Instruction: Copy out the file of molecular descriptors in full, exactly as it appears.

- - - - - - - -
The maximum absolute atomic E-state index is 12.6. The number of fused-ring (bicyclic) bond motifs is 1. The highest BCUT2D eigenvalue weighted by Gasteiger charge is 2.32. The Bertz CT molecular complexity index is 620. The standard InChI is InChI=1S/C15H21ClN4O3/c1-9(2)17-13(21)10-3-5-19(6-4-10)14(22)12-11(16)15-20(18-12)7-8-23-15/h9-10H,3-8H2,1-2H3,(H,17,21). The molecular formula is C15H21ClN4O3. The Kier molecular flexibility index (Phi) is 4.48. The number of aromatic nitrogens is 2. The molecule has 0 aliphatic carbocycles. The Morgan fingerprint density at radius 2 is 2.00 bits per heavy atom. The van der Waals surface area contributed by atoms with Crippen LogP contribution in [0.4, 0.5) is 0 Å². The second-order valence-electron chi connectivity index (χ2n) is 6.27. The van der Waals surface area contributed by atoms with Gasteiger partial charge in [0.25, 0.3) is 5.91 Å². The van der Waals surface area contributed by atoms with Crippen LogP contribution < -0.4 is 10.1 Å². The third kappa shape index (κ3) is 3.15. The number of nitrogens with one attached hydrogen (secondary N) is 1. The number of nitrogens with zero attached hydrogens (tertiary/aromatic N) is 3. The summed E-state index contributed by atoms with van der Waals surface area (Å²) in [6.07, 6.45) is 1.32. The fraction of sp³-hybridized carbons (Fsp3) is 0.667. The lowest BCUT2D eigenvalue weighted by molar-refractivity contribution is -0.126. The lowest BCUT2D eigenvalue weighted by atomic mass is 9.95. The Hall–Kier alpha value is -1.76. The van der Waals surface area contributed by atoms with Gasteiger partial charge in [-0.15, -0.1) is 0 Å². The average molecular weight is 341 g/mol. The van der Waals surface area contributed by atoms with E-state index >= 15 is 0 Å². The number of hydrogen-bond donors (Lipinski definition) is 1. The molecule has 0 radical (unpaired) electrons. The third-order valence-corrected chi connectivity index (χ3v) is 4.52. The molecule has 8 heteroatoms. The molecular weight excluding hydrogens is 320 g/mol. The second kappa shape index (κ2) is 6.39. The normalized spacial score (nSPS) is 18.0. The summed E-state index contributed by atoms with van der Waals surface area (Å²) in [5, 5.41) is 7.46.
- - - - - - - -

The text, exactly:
The maximum absolute atomic E-state index is 12.6. The number of fused-ring (bicyclic) bond motifs is 1. The highest BCUT2D eigenvalue weighted by Gasteiger charge is 2.32. The Bertz CT molecular complexity index is 620. The standard InChI is InChI=1S/C15H21ClN4O3/c1-9(2)17-13(21)10-3-5-19(6-4-10)14(22)12-11(16)15-20(18-12)7-8-23-15/h9-10H,3-8H2,1-2H3,(H,17,21). The molecular formula is C15H21ClN4O3. The Kier molecular flexibility index (Phi) is 4.48. The number of aromatic nitrogens is 2. The molecule has 0 aliphatic carbocycles. The Morgan fingerprint density at radius 2 is 2.00 bits per heavy atom. The van der Waals surface area contributed by atoms with Crippen LogP contribution in [0.4, 0.5) is 0 Å². The second-order valence-electron chi connectivity index (χ2n) is 6.27. The van der Waals surface area contributed by atoms with Gasteiger partial charge in [0.25, 0.3) is 5.91 Å². The van der Waals surface area contributed by atoms with Crippen LogP contribution < -0.4 is 10.1 Å². The third kappa shape index (κ3) is 3.15. The number of nitrogens with one attached hydrogen (secondary N) is 1. The number of nitrogens with zero attached hydrogens (tertiary/aromatic N) is 3. The summed E-state index contributed by atoms with van der Waals surface area (Å²) in [6.07, 6.45) is 1.32. The fraction of sp³-hybridized carbons (Fsp3) is 0.667. The lowest BCUT2D eigenvalue weighted by molar-refractivity contribution is -0.126. The lowest BCUT2D eigenvalue weighted by atomic mass is 9.95. The Hall–Kier alpha value is -1.76. The van der Waals surface area contributed by atoms with Gasteiger partial charge in [-0.15, -0.1) is 0 Å². The average molecular weight is 341 g/mol. The van der Waals surface area contributed by atoms with E-state index >= 15 is 0 Å². The number of hydrogen-bond donors (Lipinski definition) is 1. The molecule has 0 radical (unpaired) electrons. The third-order valence-corrected chi connectivity index (χ3v) is 4.52. The molecule has 8 heteroatoms. The molecular weight excluding hydrogens is 320 g/mol. The second kappa shape index (κ2) is 6.39. The normalized spacial score (nSPS) is 18.0. The summed E-state index contributed by atoms with van der Waals surface area (Å²) in [5, 5.41) is 7.46.